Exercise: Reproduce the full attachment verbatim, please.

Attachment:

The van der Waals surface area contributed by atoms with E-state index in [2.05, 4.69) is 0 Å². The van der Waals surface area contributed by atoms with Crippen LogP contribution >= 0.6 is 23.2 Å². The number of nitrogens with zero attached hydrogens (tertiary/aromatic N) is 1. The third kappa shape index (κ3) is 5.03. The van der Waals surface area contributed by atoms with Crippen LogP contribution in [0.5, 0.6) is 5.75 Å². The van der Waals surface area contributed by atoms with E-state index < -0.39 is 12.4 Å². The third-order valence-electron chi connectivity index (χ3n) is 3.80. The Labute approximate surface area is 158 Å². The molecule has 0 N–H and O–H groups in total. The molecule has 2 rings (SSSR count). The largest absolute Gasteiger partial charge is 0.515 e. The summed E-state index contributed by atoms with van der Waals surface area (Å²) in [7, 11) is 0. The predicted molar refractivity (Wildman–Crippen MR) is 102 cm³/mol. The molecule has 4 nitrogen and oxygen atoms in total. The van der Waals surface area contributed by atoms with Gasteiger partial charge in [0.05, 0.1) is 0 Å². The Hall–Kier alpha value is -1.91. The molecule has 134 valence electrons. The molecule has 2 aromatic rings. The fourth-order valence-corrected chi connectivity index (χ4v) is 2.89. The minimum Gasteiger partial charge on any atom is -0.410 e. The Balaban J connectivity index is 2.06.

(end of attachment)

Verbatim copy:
The van der Waals surface area contributed by atoms with E-state index in [2.05, 4.69) is 0 Å². The van der Waals surface area contributed by atoms with Crippen LogP contribution >= 0.6 is 23.2 Å². The number of nitrogens with zero attached hydrogens (tertiary/aromatic N) is 1. The third kappa shape index (κ3) is 5.03. The van der Waals surface area contributed by atoms with Crippen LogP contribution in [0.5, 0.6) is 5.75 Å². The van der Waals surface area contributed by atoms with E-state index < -0.39 is 12.4 Å². The third-order valence-electron chi connectivity index (χ3n) is 3.80. The Labute approximate surface area is 158 Å². The molecule has 0 N–H and O–H groups in total. The molecule has 2 rings (SSSR count). The largest absolute Gasteiger partial charge is 0.515 e. The summed E-state index contributed by atoms with van der Waals surface area (Å²) in [7, 11) is 0. The predicted molar refractivity (Wildman–Crippen MR) is 102 cm³/mol. The molecule has 4 nitrogen and oxygen atoms in total. The van der Waals surface area contributed by atoms with Gasteiger partial charge in [0.05, 0.1) is 0 Å². The Hall–Kier alpha value is -1.91. The molecule has 134 valence electrons. The molecule has 2 aromatic rings. The fourth-order valence-corrected chi connectivity index (χ4v) is 2.89. The minimum Gasteiger partial charge on any atom is -0.410 e. The Balaban J connectivity index is 2.06.